Why I’m Excited About the iPad: A Developer’s Perspective


The iPad's iBooks library view. CC-licensed photo by Glenn Fleishman.

Guest commentary by David Barnard, owner of App Cubby, publisher of the popular Gas Cubby and Trip Cubby apps.

Much has been written about all the iPad surprises, disappointments, features, missing features, hype, expectations, future, etc. adnauseam. But not much has been written about what the iPad says about Apple. I’m excited about the iPad because of the many ways it demonstrates that Apple just gets it.

Palm almost gets it, Microsoft may be on it’s way to getting it with the Zune platform, Blackberry doesn’t have to get it, and Google just doesn’t get it.

What’s this “it” I’m referring to? Humans.

Andy Ihnatko wrote a masterful review of Google’s Nexus One smartphone a few weeks ago for the Chicago Sun Times. Referring to some frustrations with the device, Andy said: “These are not difficult problems to spot, if you allow Humans to test a design before you start building hundreds of thousands of them.”

But wait, Google has a very thorough “dogfood” program. Google employees and other testers spent months using the Nexus One prior to launch. But that’s not what Andy meant by Human. Sure Google employees are human beings, but in relation to technology, they are not Humans.

Let’s face it—developers, engineers, the tech press, geeks, and even power users are not mere mortals, we are the gods of technology. We create it. We bend it to our will. We know all. We see all. And if we need something, we can access and parse the collective consciousness.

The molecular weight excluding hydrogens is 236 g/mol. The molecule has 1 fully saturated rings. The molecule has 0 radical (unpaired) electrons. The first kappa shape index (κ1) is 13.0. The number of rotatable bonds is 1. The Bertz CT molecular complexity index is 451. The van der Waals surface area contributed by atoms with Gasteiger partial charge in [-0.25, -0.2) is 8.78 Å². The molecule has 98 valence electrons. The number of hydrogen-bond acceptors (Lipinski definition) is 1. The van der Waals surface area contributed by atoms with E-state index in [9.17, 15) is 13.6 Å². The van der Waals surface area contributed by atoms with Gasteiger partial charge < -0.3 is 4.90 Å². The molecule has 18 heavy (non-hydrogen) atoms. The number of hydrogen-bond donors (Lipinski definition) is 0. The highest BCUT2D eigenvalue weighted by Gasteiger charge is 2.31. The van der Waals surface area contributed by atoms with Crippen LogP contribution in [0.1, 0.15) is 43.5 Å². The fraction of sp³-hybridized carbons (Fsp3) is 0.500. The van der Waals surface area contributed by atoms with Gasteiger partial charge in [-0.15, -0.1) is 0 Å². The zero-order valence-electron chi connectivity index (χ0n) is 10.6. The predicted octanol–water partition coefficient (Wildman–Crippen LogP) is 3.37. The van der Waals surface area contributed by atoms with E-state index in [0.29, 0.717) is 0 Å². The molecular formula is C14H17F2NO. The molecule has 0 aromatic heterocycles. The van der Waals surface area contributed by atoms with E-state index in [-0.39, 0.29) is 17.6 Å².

We do have various things in common with Humans and can appreciate much of what has been built for Humans, but at the end of the day it’s much easier for us to gloss over design flaws, see past ambiguity, and even make excuses for complexity.

When we design things for ourselves, it’s AWESOME! We incorporate every possible feature, make it fully customizable, and incorporate every related cutting edge technology (and a few unrelated cutting edge technologies just for good measure).

But the things we build for ourselves are completely indecipherable by Humans. And we don’t have the time or patience to sit down and explain it to every friend, colleague, and family member. Then our grandparents buy it our lives devolve into a series of “Who’s on first” style conversations.

The iPhone, iPod Touch, iPad, and whatever comes down the road is not about us, it’s about the Humans among us. And that excites me. There are far more Humans in the world than there are gods of technology.


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